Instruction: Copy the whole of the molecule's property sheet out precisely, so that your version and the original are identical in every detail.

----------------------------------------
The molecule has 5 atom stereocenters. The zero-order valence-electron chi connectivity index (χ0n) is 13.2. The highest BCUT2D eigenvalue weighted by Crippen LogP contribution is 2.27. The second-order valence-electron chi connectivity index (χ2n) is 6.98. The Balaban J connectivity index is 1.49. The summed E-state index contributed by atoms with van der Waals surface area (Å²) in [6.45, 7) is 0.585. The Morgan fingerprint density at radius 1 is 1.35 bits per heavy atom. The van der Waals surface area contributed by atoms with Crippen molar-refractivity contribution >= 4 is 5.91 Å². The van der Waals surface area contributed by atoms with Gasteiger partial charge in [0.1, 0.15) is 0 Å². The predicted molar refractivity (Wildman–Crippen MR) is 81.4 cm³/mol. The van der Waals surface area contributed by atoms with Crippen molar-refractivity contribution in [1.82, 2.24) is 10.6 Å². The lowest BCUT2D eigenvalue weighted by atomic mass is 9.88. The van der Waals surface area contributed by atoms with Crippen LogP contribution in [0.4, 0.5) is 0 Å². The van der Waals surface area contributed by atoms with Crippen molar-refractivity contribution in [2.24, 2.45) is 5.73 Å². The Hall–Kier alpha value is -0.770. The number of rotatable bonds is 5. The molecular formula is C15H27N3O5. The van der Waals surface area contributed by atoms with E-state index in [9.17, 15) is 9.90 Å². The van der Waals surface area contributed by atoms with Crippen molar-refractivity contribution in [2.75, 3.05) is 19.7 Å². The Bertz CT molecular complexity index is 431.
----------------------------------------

The molecule has 5 atom stereocenters. The zero-order valence-electron chi connectivity index (χ0n) is 13.2. The highest BCUT2D eigenvalue weighted by Crippen LogP contribution is 2.27. The second-order valence-electron chi connectivity index (χ2n) is 6.98. The Balaban J connectivity index is 1.49. The summed E-state index contributed by atoms with van der Waals surface area (Å²) in [6.45, 7) is 0.585. The Morgan fingerprint density at radius 1 is 1.35 bits per heavy atom. The van der Waals surface area contributed by atoms with Crippen molar-refractivity contribution >= 4 is 5.91 Å². The van der Waals surface area contributed by atoms with Gasteiger partial charge in [0.1, 0.15) is 0 Å². The predicted molar refractivity (Wildman–Crippen MR) is 81.4 cm³/mol. The van der Waals surface area contributed by atoms with Crippen molar-refractivity contribution in [1.82, 2.24) is 10.6 Å². The lowest BCUT2D eigenvalue weighted by atomic mass is 9.88. The van der Waals surface area contributed by atoms with Crippen LogP contribution in [0.4, 0.5) is 0 Å². The van der Waals surface area contributed by atoms with Crippen molar-refractivity contribution in [2.24, 2.45) is 5.73 Å². The Hall–Kier alpha value is -0.770. The number of rotatable bonds is 5. The molecular formula is C15H27N3O5. The van der Waals surface area contributed by atoms with E-state index in [9.17, 15) is 9.90 Å². The van der Waals surface area contributed by atoms with Crippen molar-refractivity contribution in [2.75, 3.05) is 19.7 Å². The Bertz CT molecular complexity index is 431.